Dignity in Discharge Law: What You Need to Know
CPEHN was proud to sponsor Senate Bill (SB) 1152 in 2017-2018. Thank you to author Senator Ed Hernandez and to all of our community partners who helped lobby for this bill. CPEHN stands committed to seeing a successful implementation of the law surrounding this important issue. Read below to find out more about the changes we will see this year.
Beginning January 1, 2019, all hospitals in California must develop a plan for safely discharging patients without homes. This law prohibits hospitals from engaging in previously reported tactics, such as discharging patients in hospital gowns, leaving patients at unsafe locations, and failing to make necessary mental health referrals.
Specifically, hospitals must do the following:
- Attempt to secure a sheltered discharge location, resource permitting, or discharge a patient to the location of their choice.
- Provide transportation to the discharge location, within 30 miles or 30 minutes of the hospital.
- Offer the patient weather-appropriate clothes.
- Offer the patient a meal.
- Provide referrals to health and mental health resources.
Note for homeless services providers: The law directs hospitals to receive your agreement to discharge a patient to your facility. The law states a preference for this arrangement in order to best coordinate care. However, in order to protect the rights of the patient, if a patient specifically requests to be discharged to your facility, the hospital may do so regardless of your agreement or the appropriateness. If the patient has not specifically requested your facility and the hospital transports the patient there without your agreement, that hospital is in violation of the law and you should report the violation as directed below.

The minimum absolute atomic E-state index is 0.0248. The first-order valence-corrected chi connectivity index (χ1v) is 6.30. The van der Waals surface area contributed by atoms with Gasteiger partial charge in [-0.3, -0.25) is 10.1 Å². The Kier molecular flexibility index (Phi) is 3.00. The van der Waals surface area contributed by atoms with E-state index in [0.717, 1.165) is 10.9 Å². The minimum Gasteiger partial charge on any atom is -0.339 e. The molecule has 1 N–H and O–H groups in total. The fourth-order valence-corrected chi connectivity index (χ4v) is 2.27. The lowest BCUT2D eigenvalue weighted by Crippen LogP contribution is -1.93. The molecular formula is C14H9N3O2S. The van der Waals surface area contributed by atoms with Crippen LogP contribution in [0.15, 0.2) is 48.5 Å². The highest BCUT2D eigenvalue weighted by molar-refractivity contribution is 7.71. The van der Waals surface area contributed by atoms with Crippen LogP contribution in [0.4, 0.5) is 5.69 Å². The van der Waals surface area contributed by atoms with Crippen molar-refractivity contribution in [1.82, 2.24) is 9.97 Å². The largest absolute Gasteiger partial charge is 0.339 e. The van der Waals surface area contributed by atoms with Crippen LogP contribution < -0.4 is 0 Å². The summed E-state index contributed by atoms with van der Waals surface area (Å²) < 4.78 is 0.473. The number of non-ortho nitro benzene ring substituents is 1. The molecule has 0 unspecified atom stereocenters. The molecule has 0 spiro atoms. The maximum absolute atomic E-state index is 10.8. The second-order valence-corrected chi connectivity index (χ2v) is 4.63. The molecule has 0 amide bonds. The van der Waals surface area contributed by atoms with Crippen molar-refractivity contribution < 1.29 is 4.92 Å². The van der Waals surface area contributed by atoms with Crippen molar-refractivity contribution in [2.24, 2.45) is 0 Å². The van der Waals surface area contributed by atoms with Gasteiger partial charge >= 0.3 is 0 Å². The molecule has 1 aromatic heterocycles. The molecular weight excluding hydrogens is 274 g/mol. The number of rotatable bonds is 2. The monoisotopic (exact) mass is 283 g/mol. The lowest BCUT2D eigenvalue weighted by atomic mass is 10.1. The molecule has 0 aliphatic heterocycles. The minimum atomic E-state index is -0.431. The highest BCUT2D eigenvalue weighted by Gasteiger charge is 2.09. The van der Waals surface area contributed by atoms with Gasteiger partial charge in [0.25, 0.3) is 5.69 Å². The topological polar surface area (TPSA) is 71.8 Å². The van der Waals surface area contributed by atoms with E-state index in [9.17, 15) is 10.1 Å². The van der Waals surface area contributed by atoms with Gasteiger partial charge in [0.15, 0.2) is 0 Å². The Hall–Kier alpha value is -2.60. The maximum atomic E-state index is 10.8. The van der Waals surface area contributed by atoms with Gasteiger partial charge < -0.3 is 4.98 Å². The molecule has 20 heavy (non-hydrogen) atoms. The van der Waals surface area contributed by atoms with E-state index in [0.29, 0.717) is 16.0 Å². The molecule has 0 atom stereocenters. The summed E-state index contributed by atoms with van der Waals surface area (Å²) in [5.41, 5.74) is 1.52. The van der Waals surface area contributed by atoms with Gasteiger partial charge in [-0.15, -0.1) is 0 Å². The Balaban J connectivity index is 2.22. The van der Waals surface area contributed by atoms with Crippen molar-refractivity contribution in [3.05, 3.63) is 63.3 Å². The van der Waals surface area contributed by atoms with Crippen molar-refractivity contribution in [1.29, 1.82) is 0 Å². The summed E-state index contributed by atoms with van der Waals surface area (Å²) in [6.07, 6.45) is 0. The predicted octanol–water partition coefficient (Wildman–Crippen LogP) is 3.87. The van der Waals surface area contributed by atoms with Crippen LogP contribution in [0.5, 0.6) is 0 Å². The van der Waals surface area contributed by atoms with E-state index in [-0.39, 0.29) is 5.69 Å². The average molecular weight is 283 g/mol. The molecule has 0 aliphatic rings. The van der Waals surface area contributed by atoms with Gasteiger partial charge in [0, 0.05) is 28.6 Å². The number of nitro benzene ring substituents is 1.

SB 1152 focuses on improved coordination of support resources. By July 1, 2019, each hospital must create a plan for collaborating with community resources, such as shelters, mental health providers, and supportive services. If you could like to be included or involved in this plan, contact your local hospitals.
Hospitals are required to comply with all of the elements of SB 1152 as a condition of licensure. Any violation of the provisions of SB 1152 should be reported the California Department of Public Health, Licensing & Certification Program. To file a complaint, you will need to know the name and location of the facility committing the violation, as well as the date of incident. Visit bit.ly/CDPHcomplaints to file a complaint online. Or email the California Pan-Ethnic Health Network (CPEHN) at email@example.com.